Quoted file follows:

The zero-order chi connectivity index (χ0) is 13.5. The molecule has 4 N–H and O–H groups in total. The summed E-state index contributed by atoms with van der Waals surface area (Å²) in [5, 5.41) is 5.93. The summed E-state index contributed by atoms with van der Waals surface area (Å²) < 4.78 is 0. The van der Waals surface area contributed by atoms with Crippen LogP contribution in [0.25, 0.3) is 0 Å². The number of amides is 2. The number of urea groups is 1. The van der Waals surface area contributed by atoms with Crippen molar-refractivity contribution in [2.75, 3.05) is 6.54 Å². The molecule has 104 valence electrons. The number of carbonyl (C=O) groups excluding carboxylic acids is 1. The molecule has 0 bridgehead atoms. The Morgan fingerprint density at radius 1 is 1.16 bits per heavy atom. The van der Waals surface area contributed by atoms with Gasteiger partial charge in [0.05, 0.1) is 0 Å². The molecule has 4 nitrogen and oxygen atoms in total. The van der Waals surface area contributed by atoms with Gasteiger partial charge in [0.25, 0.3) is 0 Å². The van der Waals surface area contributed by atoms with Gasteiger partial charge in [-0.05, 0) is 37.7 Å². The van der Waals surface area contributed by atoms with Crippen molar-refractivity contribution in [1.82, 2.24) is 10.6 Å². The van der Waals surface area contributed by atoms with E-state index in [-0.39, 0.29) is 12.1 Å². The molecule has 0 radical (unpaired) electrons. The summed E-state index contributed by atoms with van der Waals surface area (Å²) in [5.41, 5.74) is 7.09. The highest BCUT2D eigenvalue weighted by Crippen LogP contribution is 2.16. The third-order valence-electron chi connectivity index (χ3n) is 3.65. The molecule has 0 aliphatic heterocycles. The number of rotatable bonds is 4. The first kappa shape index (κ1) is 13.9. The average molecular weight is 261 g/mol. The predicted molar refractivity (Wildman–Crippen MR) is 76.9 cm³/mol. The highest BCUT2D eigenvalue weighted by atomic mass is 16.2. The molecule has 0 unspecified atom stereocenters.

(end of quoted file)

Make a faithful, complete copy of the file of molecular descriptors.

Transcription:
The zero-order chi connectivity index (χ0) is 13.5. The molecule has 4 N–H and O–H groups in total. The summed E-state index contributed by atoms with van der Waals surface area (Å²) in [5, 5.41) is 5.93. The summed E-state index contributed by atoms with van der Waals surface area (Å²) < 4.78 is 0. The van der Waals surface area contributed by atoms with Crippen LogP contribution in [0.25, 0.3) is 0 Å². The number of amides is 2. The number of urea groups is 1. The van der Waals surface area contributed by atoms with Crippen molar-refractivity contribution in [2.75, 3.05) is 6.54 Å². The molecule has 104 valence electrons. The number of carbonyl (C=O) groups excluding carboxylic acids is 1. The molecule has 0 bridgehead atoms. The Morgan fingerprint density at radius 1 is 1.16 bits per heavy atom. The van der Waals surface area contributed by atoms with Gasteiger partial charge in [0.05, 0.1) is 0 Å². The molecule has 4 nitrogen and oxygen atoms in total. The van der Waals surface area contributed by atoms with Gasteiger partial charge in [0.25, 0.3) is 0 Å². The van der Waals surface area contributed by atoms with Gasteiger partial charge in [-0.05, 0) is 37.7 Å². The van der Waals surface area contributed by atoms with Crippen molar-refractivity contribution in [1.82, 2.24) is 10.6 Å². The van der Waals surface area contributed by atoms with E-state index in [-0.39, 0.29) is 12.1 Å². The molecule has 0 radical (unpaired) electrons. The summed E-state index contributed by atoms with van der Waals surface area (Å²) in [5.41, 5.74) is 7.09. The highest BCUT2D eigenvalue weighted by Crippen LogP contribution is 2.16. The third-order valence-electron chi connectivity index (χ3n) is 3.65. The molecule has 0 aliphatic heterocycles. The number of rotatable bonds is 4. The first kappa shape index (κ1) is 13.9. The average molecular weight is 261 g/mol. The predicted molar refractivity (Wildman–Crippen MR) is 76.9 cm³/mol. The highest BCUT2D eigenvalue weighted by atomic mass is 16.2. The molecule has 0 unspecified atom stereocenters.